The PJ Tatler

Hillary Clinton's Staff: Moonlighting Becomes Them

As the Hillary! Klinton’s Kampaign nears its inevitable tragi-comic ending, the two most important newspapers in the country, the New York Times and the Washington Post, have decided it’s open season on the whole rotten crew.

The Times broke the private e-mail server story, and now the Post chimes in with this:

For the four years that Hillary Rodham Clinton was secretary of state, her longtime friend and adviser Cheryl D. Mills served next to her as chief of staff. Clinton has said Mills helped her run the State Department’s sprawling bureaucracy; oversaw key priorities such as food safety, global health policy and LGBT rights; and acted as “my principal liaison to the White House on sensitive matters.”

During her first four months at the State Department, Mills also held another high-profile job: She worked part time at New York University, negotiating with officials in Abu Dhabi to build a campus in that Persian Gulf city.

At the State Department, she was unpaid in those first months, officially designated as a temporary expert-consultant — a status that allowed her to continue to collect outside income while serving as chief of staff. She reported that NYU paid her $198,000 in 2009, when her university work overlapped with her time at the State Department, and that she collected an additional $330,000 in vacation and severance payments when she left the school’s payroll in May 2009.

The arrangement, which Mills discussed publicly for the first time in an interview with the Washington Post, is another example of how Clinton as secretary allowed close aides to conduct their public work even as they performed jobs benefiting private interests. Another key Clinton aide, Huma Abedin, spent her last six months as Clinton’s deputy chief of staff in 2012 simultaneously employed by the Clinton Foundation, the family’s global charity, and a consulting company with close Clinton connections. Similarly, Mills remained on the Clinton Foundation’s unpaid board for a short time after joining the State Department.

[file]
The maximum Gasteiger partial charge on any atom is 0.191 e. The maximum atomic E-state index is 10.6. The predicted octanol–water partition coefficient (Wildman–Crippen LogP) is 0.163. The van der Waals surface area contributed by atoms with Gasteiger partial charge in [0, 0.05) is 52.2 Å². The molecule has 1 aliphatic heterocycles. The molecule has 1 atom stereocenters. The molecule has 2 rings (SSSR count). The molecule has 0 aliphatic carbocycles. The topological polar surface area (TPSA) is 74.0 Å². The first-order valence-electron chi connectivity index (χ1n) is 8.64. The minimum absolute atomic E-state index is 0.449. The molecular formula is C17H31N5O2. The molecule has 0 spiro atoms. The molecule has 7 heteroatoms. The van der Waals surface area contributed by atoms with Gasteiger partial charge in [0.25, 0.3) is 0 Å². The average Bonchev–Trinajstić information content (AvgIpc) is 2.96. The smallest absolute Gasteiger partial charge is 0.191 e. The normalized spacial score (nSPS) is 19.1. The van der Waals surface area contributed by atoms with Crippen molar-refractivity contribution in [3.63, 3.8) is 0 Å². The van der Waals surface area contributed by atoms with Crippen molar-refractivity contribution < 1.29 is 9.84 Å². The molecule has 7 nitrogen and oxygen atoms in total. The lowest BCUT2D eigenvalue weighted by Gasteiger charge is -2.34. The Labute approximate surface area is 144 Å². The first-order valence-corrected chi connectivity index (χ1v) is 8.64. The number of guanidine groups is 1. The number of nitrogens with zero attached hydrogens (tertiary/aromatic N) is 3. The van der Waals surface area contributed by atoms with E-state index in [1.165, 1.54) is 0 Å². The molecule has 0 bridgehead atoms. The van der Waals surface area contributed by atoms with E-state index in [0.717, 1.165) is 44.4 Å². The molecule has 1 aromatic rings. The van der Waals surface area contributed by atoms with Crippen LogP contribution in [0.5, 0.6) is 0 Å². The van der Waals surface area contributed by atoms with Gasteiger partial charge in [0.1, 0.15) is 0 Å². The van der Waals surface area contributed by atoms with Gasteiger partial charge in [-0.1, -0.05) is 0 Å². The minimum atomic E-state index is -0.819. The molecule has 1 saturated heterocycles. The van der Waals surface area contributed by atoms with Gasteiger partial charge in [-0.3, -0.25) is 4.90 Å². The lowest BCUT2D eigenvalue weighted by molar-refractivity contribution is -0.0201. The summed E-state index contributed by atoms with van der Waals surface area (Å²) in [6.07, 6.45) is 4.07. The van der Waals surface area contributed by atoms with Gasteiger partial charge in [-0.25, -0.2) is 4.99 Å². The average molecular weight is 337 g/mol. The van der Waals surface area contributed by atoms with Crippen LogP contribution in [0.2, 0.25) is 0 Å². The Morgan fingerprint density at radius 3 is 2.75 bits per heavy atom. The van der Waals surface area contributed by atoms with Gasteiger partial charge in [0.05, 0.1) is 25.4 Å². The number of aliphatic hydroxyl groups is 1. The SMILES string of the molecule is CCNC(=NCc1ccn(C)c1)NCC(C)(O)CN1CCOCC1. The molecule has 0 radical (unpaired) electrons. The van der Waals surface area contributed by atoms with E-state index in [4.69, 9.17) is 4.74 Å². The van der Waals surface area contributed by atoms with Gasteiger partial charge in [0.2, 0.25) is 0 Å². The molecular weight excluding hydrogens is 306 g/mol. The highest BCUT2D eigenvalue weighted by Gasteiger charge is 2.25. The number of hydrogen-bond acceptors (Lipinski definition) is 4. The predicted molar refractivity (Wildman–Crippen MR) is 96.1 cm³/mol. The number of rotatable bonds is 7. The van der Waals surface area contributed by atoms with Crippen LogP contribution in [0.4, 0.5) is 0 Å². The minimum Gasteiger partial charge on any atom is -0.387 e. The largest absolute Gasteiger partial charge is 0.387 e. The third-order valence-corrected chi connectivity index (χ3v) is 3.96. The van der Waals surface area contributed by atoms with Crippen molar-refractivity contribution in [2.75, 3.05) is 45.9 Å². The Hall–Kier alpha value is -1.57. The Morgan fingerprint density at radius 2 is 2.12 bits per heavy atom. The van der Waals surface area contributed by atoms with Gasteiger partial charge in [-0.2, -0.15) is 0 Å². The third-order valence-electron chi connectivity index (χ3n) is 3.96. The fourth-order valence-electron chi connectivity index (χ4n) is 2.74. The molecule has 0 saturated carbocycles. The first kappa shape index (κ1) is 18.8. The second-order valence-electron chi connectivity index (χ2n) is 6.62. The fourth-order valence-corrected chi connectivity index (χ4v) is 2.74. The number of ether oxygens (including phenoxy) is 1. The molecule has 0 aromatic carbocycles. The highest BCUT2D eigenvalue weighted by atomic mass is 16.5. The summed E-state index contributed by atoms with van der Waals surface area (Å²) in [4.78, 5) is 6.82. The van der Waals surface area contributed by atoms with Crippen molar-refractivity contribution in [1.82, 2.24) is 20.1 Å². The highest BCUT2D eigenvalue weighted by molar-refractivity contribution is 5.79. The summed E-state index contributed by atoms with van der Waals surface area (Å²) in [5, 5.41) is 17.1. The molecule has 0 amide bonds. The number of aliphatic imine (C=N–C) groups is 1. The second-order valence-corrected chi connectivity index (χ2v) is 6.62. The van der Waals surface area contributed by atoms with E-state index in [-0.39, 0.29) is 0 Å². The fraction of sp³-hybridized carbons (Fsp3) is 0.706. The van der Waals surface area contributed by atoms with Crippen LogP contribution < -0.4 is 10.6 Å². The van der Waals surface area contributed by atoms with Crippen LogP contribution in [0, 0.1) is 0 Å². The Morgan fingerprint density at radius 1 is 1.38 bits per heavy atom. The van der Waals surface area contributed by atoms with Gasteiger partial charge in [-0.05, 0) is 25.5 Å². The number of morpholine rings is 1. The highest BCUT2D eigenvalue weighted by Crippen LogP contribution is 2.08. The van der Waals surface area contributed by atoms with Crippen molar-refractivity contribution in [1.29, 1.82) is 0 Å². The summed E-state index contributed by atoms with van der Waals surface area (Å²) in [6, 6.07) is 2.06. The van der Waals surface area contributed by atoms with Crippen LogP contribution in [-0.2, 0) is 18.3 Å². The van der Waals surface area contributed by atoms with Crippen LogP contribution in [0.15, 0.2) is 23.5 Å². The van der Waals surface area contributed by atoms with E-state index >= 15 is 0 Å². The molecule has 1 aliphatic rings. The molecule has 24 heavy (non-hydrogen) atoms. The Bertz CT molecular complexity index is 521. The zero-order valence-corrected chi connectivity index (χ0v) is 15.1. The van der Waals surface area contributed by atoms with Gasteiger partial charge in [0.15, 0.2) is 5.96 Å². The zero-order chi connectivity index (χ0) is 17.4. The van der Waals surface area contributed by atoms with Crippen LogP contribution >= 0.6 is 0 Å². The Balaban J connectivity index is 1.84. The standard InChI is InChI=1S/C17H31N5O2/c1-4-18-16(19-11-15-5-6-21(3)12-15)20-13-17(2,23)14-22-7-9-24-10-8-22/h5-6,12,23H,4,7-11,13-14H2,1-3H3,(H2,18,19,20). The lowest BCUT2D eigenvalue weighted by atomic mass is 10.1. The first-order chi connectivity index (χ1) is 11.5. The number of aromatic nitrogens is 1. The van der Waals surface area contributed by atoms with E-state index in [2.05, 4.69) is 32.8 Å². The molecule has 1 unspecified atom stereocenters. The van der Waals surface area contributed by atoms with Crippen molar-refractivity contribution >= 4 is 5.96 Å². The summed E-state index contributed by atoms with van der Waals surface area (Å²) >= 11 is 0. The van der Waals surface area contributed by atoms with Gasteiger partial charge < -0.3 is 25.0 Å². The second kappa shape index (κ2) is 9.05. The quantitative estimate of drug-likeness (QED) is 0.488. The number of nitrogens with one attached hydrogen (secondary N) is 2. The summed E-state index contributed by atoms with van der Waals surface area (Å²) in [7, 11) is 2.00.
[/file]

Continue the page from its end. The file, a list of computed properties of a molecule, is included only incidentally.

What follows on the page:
This being Klinton World, there was of course nothing at all illegal about this, and even if there were, you can’t prove it:

Mills’s situation raises questions about how one of the State Department’s top employees set boundaries between her public role and a private job that involved work on a project funded by a foreign government. The arrangement appears to fall within federal ethics rules, but Republican lawmakers have accused Clinton of allowing potential conflicts of interest at the State Department.

In the interview, Mills rejected the suggestion of a conflict. She said her employment status was approved by career professionals at the State Department and was arranged because she initially intended to serve as Clinton’s chief of staff only briefly before returning full time to her job as general counsel at NYU, where she had worked since 2002. Her goal, she said, was to help Clinton transition to her new role and then hire her own replacement.

“Here’s what I do: I try to understand the rules and follow them,” she said. “And I try to make sure that I’m disclosing my obligations. … Our government anticipates that there will be occasions where people are working outside, so they are earning outside income and doing other things. What they do is have a framework for how you actually need to follow those rules. That’s certainly something I try to do.”

Remember, the problem isn’t what’s illegal — it’s what’s legal. Otherwise, it wouldn’t be a racket.